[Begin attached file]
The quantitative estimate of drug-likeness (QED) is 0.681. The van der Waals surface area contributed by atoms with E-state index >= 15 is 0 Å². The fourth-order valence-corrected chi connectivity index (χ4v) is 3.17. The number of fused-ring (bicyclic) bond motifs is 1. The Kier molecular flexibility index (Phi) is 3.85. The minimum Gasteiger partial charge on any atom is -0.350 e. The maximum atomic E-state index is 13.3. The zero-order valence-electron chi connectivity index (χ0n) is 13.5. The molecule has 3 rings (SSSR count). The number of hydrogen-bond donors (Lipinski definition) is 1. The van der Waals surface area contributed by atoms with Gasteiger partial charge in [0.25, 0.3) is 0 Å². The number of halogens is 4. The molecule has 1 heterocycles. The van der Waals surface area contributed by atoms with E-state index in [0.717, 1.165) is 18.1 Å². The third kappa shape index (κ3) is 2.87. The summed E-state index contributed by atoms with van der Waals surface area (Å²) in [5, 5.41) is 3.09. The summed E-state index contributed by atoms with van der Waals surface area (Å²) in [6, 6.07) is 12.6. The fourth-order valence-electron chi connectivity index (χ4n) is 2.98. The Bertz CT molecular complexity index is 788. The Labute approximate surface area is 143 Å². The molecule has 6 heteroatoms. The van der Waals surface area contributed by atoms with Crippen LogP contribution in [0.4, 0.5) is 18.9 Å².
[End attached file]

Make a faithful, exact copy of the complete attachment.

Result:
The quantitative estimate of drug-likeness (QED) is 0.681. The van der Waals surface area contributed by atoms with E-state index >= 15 is 0 Å². The fourth-order valence-corrected chi connectivity index (χ4v) is 3.17. The number of fused-ring (bicyclic) bond motifs is 1. The Kier molecular flexibility index (Phi) is 3.85. The minimum Gasteiger partial charge on any atom is -0.350 e. The maximum atomic E-state index is 13.3. The zero-order valence-electron chi connectivity index (χ0n) is 13.5. The molecule has 3 rings (SSSR count). The number of hydrogen-bond donors (Lipinski definition) is 1. The van der Waals surface area contributed by atoms with Gasteiger partial charge in [0.25, 0.3) is 0 Å². The number of halogens is 4. The molecule has 1 heterocycles. The van der Waals surface area contributed by atoms with E-state index in [0.717, 1.165) is 18.1 Å². The third kappa shape index (κ3) is 2.87. The summed E-state index contributed by atoms with van der Waals surface area (Å²) in [5, 5.41) is 3.09. The summed E-state index contributed by atoms with van der Waals surface area (Å²) in [6, 6.07) is 12.6. The fourth-order valence-electron chi connectivity index (χ4n) is 2.98. The Bertz CT molecular complexity index is 788. The Labute approximate surface area is 143 Å². The molecule has 6 heteroatoms. The van der Waals surface area contributed by atoms with Crippen LogP contribution in [0.4, 0.5) is 18.9 Å².